When it comes to moving into a new home, children may feel more uncertain than excited

Melissa Kossler Dutton/Associated Press

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For children, the excitement of moving into a new home is often clouded by uncertainty. Parents can ease the transition — starting at the dinner table.

The ritual of sitting down to a family meal can help kids start to feel at home, says Nancy Darling, a psychology professor at Oberlin College in Oberlin, Ohio.

“When kids feel like everything is changing, they need that stability,” she says. “They need attention and stability.”

That may mean anything from choosing familiar paint colours in the new house to letting kids be part of decorating decisions.

Barbara Miller, an interior designer in Portland, Ore. who has moved with her children three times, painted their new rooms the same colour as their old ones.
“I try to keep things as much the same (as possible) — especially if they’re nervous,” says Miller.

Moving can be more disruptive for kids than parents realize, says Doug Tynan, a child psychologist with the Nemours Foundation in Newark, Del. Be prepared to handle tears or unusual behaviour as children adjust to their new setting, he warns.

“Don’t take it personally if they walk into a wonderful new house and burst into tears,” says Tynan, who estimates it takes five to six weeks for children to adjust to a move.

He recommends that parents talk openly with children about the move as soon as they decide it’s going to happen. “The more information the better,” he says. “Be as upfront as possible.”

Tynan, Darling and Miller offer these additional tips to help children adjust to a new home:

  • If possible, take them to the new house before the move. If they don’t have a chance to see the interior, take photos or show them the online listing. Talk about how the family will use the new spaces.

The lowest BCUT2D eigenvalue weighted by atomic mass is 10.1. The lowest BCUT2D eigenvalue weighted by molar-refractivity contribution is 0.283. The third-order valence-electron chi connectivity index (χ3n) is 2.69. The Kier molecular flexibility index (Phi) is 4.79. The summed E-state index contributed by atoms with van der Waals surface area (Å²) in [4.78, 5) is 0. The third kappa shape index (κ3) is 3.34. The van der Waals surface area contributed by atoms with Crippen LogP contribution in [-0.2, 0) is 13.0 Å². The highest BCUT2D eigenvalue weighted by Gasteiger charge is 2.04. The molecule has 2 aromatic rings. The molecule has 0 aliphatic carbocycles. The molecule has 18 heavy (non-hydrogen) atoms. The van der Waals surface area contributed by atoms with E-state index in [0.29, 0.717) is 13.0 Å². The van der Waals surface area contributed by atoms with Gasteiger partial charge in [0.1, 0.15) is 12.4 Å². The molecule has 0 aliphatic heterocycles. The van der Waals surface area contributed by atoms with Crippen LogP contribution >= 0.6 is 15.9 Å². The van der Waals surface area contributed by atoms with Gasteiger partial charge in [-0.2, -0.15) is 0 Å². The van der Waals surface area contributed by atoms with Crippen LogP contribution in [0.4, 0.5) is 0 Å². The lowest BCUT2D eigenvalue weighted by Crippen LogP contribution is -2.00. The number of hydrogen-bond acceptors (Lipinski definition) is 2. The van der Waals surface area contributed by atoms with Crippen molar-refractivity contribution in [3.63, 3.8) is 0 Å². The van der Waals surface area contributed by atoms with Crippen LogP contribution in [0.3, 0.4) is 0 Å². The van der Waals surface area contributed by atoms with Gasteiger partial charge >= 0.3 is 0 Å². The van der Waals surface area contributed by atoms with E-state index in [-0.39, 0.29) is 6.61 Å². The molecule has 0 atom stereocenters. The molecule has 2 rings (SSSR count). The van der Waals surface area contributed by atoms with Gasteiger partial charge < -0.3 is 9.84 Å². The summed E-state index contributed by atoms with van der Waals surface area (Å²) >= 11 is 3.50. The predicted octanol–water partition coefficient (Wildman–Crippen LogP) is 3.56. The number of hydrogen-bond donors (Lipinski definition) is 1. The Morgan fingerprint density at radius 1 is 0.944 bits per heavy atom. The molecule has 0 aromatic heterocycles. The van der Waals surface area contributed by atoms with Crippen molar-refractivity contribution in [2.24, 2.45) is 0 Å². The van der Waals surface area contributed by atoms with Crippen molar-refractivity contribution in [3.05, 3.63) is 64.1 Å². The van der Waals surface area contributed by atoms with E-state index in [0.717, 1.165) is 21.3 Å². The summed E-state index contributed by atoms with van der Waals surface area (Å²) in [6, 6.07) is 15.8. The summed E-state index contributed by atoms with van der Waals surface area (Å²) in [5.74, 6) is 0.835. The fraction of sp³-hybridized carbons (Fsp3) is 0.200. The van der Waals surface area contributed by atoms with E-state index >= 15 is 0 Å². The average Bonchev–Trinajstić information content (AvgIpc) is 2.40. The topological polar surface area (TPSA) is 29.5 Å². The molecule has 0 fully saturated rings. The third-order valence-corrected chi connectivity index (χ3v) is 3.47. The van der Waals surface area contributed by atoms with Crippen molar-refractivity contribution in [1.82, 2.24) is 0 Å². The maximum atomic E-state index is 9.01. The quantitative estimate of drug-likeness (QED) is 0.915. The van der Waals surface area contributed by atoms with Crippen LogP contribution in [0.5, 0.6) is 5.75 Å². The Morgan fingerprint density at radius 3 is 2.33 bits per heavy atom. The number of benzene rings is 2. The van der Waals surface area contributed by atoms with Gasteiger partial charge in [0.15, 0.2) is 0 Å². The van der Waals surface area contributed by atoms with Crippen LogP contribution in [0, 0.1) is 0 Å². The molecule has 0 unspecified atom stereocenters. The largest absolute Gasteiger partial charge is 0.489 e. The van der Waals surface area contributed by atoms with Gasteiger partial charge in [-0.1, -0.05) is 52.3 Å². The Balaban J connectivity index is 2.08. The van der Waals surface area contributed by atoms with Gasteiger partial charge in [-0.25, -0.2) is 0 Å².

• Let them help arrange their new space. Give kids a floor plan of their new room and let them decide where to place the furniture.
  • If their new school has a website, spend time online getting to know the building and its teachers. Arrange to visit the school in person as soon as possible.
  • Pack the kids’ rooms last so they face as little disruption as possible. Unpack their rooms first at the new house.
  • Give children a box to pack. Tell them to put their most valuable possessions in it. If possible, let them keep the box with them when travelling to the new house.
  • When you arrive, take kids on a tour. Point out the location of light switches, bathrooms and other useful details. Make sure children know how to get to their parents’ room during the night. Consider using nightlights or placing glow-in-the-dark stickers on light switches to help kids feel more comfortable.
  • Visit a playground or other neighbourhood attractions they might like. Point out positives, such as proximity to a pool, ball field or ice cream shop.
  • Sign kids up for sports teams, classes and other extracurricular activities as soon as possible. If the move occurs during the summer, try to register for a camp or class that will include local kids.

First published in the Toronto Star on August 23. 2011

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